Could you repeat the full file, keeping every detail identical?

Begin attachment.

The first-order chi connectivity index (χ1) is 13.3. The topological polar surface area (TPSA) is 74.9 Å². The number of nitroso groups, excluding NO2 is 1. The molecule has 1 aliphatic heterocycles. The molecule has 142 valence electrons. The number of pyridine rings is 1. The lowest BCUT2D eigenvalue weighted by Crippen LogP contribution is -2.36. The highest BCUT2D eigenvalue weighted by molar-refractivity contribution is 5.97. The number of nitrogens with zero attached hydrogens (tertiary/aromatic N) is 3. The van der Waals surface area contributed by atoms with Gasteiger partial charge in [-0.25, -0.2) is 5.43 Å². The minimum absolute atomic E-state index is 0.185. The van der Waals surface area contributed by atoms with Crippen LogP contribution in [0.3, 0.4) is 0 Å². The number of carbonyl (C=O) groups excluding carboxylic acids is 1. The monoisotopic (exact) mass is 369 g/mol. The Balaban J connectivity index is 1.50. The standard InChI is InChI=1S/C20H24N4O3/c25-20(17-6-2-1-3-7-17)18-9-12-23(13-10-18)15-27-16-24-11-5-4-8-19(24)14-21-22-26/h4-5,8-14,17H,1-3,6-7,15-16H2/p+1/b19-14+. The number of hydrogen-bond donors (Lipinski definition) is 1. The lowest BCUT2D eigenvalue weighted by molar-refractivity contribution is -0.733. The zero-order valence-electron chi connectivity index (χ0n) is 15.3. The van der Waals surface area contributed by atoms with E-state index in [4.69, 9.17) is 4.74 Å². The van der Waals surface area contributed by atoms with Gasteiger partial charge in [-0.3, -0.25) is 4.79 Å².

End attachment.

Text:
The first-order chi connectivity index (χ1) is 13.3. The topological polar surface area (TPSA) is 74.9 Å². The number of nitroso groups, excluding NO2 is 1. The molecule has 1 aliphatic heterocycles. The molecule has 142 valence electrons. The number of pyridine rings is 1. The lowest BCUT2D eigenvalue weighted by Crippen LogP contribution is -2.36. The highest BCUT2D eigenvalue weighted by molar-refractivity contribution is 5.97. The number of nitrogens with zero attached hydrogens (tertiary/aromatic N) is 3. The van der Waals surface area contributed by atoms with Gasteiger partial charge in [-0.25, -0.2) is 5.43 Å². The minimum absolute atomic E-state index is 0.185. The van der Waals surface area contributed by atoms with Crippen LogP contribution in [0.3, 0.4) is 0 Å². The number of carbonyl (C=O) groups excluding carboxylic acids is 1. The monoisotopic (exact) mass is 369 g/mol. The Balaban J connectivity index is 1.50. The standard InChI is InChI=1S/C20H24N4O3/c25-20(17-6-2-1-3-7-17)18-9-12-23(13-10-18)15-27-16-24-11-5-4-8-19(24)14-21-22-26/h4-5,8-14,17H,1-3,6-7,15-16H2/p+1/b19-14+. The number of hydrogen-bond donors (Lipinski definition) is 1. The lowest BCUT2D eigenvalue weighted by molar-refractivity contribution is -0.733. The zero-order valence-electron chi connectivity index (χ0n) is 15.3. The van der Waals surface area contributed by atoms with E-state index in [4.69, 9.17) is 4.74 Å². The van der Waals surface area contributed by atoms with Gasteiger partial charge in [-0.3, -0.25) is 4.79 Å².